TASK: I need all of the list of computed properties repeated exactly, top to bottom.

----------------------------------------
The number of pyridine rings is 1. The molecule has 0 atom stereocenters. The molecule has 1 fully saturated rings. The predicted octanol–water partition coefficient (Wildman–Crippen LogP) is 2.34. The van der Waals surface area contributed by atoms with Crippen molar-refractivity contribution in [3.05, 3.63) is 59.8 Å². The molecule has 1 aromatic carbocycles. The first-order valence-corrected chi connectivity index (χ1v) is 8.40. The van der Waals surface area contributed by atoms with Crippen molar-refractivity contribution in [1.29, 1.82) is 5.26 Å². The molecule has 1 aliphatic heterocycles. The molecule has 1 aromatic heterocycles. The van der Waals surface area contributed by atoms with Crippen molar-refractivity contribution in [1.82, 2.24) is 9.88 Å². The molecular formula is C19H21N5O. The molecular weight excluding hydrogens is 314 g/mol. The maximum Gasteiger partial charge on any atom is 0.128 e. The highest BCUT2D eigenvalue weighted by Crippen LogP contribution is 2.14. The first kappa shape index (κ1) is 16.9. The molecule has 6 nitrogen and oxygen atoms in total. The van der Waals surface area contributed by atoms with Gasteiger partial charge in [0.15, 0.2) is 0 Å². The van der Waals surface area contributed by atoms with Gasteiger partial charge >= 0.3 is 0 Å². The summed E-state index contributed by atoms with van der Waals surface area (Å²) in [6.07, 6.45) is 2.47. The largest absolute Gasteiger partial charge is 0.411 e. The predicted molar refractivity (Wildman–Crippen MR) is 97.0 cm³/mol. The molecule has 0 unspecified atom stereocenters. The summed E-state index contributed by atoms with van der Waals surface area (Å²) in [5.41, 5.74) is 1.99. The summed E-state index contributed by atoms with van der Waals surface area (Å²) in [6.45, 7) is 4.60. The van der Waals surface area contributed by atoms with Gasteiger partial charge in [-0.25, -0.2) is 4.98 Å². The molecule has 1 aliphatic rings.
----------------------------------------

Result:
The number of pyridine rings is 1. The molecule has 0 atom stereocenters. The molecule has 1 fully saturated rings. The predicted octanol–water partition coefficient (Wildman–Crippen LogP) is 2.34. The van der Waals surface area contributed by atoms with Crippen molar-refractivity contribution in [3.05, 3.63) is 59.8 Å². The molecule has 1 aromatic carbocycles. The first-order valence-corrected chi connectivity index (χ1v) is 8.40. The van der Waals surface area contributed by atoms with Crippen molar-refractivity contribution in [1.29, 1.82) is 5.26 Å². The molecule has 1 aliphatic heterocycles. The molecule has 1 aromatic heterocycles. The van der Waals surface area contributed by atoms with Crippen molar-refractivity contribution in [1.82, 2.24) is 9.88 Å². The molecular formula is C19H21N5O. The molecular weight excluding hydrogens is 314 g/mol. The maximum Gasteiger partial charge on any atom is 0.128 e. The highest BCUT2D eigenvalue weighted by Crippen LogP contribution is 2.14. The first kappa shape index (κ1) is 16.9. The molecule has 6 nitrogen and oxygen atoms in total. The van der Waals surface area contributed by atoms with Gasteiger partial charge in [0.15, 0.2) is 0 Å². The van der Waals surface area contributed by atoms with Gasteiger partial charge >= 0.3 is 0 Å². The summed E-state index contributed by atoms with van der Waals surface area (Å²) in [6.07, 6.45) is 2.47. The largest absolute Gasteiger partial charge is 0.411 e. The predicted molar refractivity (Wildman–Crippen MR) is 97.0 cm³/mol. The molecule has 0 unspecified atom stereocenters. The summed E-state index contributed by atoms with van der Waals surface area (Å²) in [5.41, 5.74) is 1.99. The summed E-state index contributed by atoms with van der Waals surface area (Å²) in [6.45, 7) is 4.60. The van der Waals surface area contributed by atoms with Gasteiger partial charge in [-0.25, -0.2) is 4.98 Å². The molecule has 1 aliphatic rings.